Think about the mileage and the model year both on their own and in conjunction. The miles/yr is a reasonable way to think about how the car was actually driven.

If you are thinking about buying it, take it to a mechanic and pay them as much as $150 to give it the once over and determine what if anything is out of inspection or in need of immediate repair.

Check the Kelley Blue Book to determine a baseline price ballpark for each car you look seriously at.

Don't take any financing from the car dealer (you can almost certainly get better if you go elsewhere).

If you go with the classifieds route, stop in to a handful of them just to check them out with no intent whatsoever to buy. This will make you a little more comfortable with the back and forth of it before you have to really negotiate on something.

Mostly, just don't be scared, it is your money and you can always keep it and not buy the one car that someone happens to be pushing on you. If you remember that you can always just walk away, it gets a lot less scary.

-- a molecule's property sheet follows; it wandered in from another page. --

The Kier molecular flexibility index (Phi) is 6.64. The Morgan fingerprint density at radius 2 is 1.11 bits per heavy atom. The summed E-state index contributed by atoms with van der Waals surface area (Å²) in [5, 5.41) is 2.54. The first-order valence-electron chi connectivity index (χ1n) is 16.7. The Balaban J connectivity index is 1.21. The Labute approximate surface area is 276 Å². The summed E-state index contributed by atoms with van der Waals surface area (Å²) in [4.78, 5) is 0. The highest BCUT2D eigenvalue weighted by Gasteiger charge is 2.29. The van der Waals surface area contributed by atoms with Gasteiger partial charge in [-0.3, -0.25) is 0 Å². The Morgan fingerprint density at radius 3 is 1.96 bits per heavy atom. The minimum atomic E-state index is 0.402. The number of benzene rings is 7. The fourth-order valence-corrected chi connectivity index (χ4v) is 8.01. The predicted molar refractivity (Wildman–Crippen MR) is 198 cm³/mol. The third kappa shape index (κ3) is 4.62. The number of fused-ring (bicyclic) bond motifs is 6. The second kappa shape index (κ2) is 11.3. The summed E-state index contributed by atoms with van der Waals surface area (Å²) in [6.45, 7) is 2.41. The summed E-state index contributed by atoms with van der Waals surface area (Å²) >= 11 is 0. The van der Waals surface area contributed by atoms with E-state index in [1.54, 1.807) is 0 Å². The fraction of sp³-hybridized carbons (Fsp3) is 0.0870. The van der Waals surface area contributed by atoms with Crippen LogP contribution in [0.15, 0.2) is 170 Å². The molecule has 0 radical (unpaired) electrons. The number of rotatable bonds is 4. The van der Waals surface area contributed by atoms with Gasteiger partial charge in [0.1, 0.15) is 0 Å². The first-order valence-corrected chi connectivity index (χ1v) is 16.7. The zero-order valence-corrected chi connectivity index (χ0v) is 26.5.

Good luck!
posted by milqman at 2:29 PM on July 28, 2009

Best answer: I'm in no way qualified to gauge the worth of a used car.
The best used cars available are ones that are "Certified Pre Owned." They've been well inspected, well maintained, and are low mileage vehicles. They also come with a manufacturer's warranty. For instance, Honda's CPO warranty will cover the car up to 100,000 miles. A CPO car will generally cost more than a comparable private party or used car lot vehicle, but (in my experience as someone who certifies cars at a dealer) we do a pretty thorough job of reconditioning these cars. In my case, our standards are strict since the manufacturer realizes that a CPO vehicle is likely to be someones introduction to the brand and they want to make a good first impression. A CPO car will also usually have the most up-to-date services, recalls, or updates performed on it as part of the reconditioning process.